Blaine Adamson is the owner of Hands On Originals, a “Christian Outfitters” shop in Lexington, Kentucky. Hands On creates customized apparel such as t-shirts, hoodies, and baseball caps.
In 2012, when Adamson got a phone call from the Gay and Lesbian Services Organization (or, GLSO) asking him to print t-shirts for a local gay pride festival, he explained that he could not accept the order because it would mean expressing a message that violated his Christian faith. He offered to refer GLSO to another shop that would gladly help them.
You can probably guess what happened next.
The GLSO filed a complaint with the Lexington-Fayette Urban County Human Rights Commission. GLSO also widely publicized what happened, which led to protests, a boycott, vile phone calls, and threats of violence.
The Lexington-Fayette Urban County Human Rights Commission ruled against Adamson and ordered him to print whatever GLSO wanted. But even that wasn’t enough. Taking a page out from the Colorado Civil Rights Commission’s “How to Persecute Jack Phillips and Masterpiece Cakeshop” playbook, they ordered Adamson to undergo diversity training.
Thankfully, in a positive similarity to the Jack Phillips case, Blaine Adamson received help from the Alliance Defending Freedom.
Even though two different lower courts ruled in favor of Adamson, GLSO took its case to the Kentucky Supreme Court. On Thursday, seven years after the incident, the Court ruled unanimously that GLSO had no standing, and therefore no right, to sue Adamson.
The Court ruled that because it was an organization and not an individual, GLSO had no standing under Kentucky law to file a suit. Which means, as the Alliance Defending Freedom explained, the decision “didn’t directly address the broader First Amendment questions concerning Blaine’s right to live and work consistently with his faith.”
However—and this is important—in his concurring opinion, Justice David Buckingham made clear that the Human Rights Commission “went beyond its charge of preventing discrimination in public accommodation and instead attempted to compel Hands On to engage in expression with which it disagreed.” He then cited the Supreme Court’s ruling in Masterpiece Cakeshop, adding, “the government may not regulate expression, either by prohibiting disfavored expression or compelling favored expression.”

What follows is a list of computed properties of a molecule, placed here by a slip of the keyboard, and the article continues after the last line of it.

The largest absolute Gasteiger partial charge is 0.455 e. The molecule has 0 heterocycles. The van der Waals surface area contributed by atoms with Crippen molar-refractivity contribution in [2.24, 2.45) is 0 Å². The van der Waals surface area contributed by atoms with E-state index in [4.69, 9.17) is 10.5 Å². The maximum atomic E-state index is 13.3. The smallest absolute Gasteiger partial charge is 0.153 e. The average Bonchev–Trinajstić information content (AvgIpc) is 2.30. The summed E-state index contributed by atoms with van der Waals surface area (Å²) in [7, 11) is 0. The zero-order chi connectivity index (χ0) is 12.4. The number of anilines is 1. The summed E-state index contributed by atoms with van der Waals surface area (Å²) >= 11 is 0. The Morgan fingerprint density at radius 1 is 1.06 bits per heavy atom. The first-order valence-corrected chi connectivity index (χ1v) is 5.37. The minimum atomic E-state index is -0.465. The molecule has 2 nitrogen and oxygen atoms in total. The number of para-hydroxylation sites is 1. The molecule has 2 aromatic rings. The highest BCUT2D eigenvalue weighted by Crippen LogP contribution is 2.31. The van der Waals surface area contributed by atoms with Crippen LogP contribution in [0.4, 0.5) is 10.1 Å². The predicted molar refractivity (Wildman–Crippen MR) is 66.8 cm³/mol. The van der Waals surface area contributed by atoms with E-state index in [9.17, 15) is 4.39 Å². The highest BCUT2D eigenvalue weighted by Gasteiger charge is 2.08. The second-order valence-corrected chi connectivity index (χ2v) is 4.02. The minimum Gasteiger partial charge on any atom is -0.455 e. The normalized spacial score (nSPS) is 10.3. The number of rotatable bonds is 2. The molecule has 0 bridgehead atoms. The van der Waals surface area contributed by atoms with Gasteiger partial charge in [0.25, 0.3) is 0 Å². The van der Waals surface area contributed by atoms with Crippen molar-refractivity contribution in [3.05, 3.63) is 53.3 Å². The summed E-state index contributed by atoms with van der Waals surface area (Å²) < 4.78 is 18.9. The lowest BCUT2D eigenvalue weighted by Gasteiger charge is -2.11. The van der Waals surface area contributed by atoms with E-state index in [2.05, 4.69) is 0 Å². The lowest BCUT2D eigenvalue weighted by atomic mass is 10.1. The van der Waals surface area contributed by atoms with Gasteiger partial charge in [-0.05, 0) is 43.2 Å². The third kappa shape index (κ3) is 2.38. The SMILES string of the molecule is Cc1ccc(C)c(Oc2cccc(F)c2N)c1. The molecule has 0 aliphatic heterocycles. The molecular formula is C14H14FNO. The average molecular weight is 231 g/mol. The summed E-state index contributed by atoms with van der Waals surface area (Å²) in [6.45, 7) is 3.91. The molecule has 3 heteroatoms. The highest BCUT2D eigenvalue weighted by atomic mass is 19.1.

Justice Buckingham went even further, putting on record that Hands On Originals doesn’t discriminate based on, well, anything.
“The record discloses three essential facts,” Buckingham wrote. “First, Hands On has an established practice of declining orders because of what Hands On perceives to be their morally-objectionable messages,” including sexually explicit or violent messages. “Second, Hands On accepted and completed an order from a lesbian singer who performed at the 2012 Pride Festival. Third, at no time did Hands On inquire or know the sexual orientation or gender identity of the persons with whom it dealt with on behalf of GLSO. These facts indicate that Hands On was in good faith objecting to the message it was being asked to disseminate.”
Hopefully, with another decision like this in the books, Christian business owners will soon no longer be forced to accept and promote the new sexual orthodoxy. If that day comes, it’s a win for everyone. After all, if Christians can be forced to promote messages with which they fundamentally disagree, then, as ADF points out, “it can force anyone to do the same… an LGBT printer who declines to create t-shirts criticizing same-sex marriage, a Democratic speechwriter who declines to write speeches for the Republican National Convention, or a Muslim singer who declines to sing Christian songs at a concert.”
That’s a world none of us want to live in.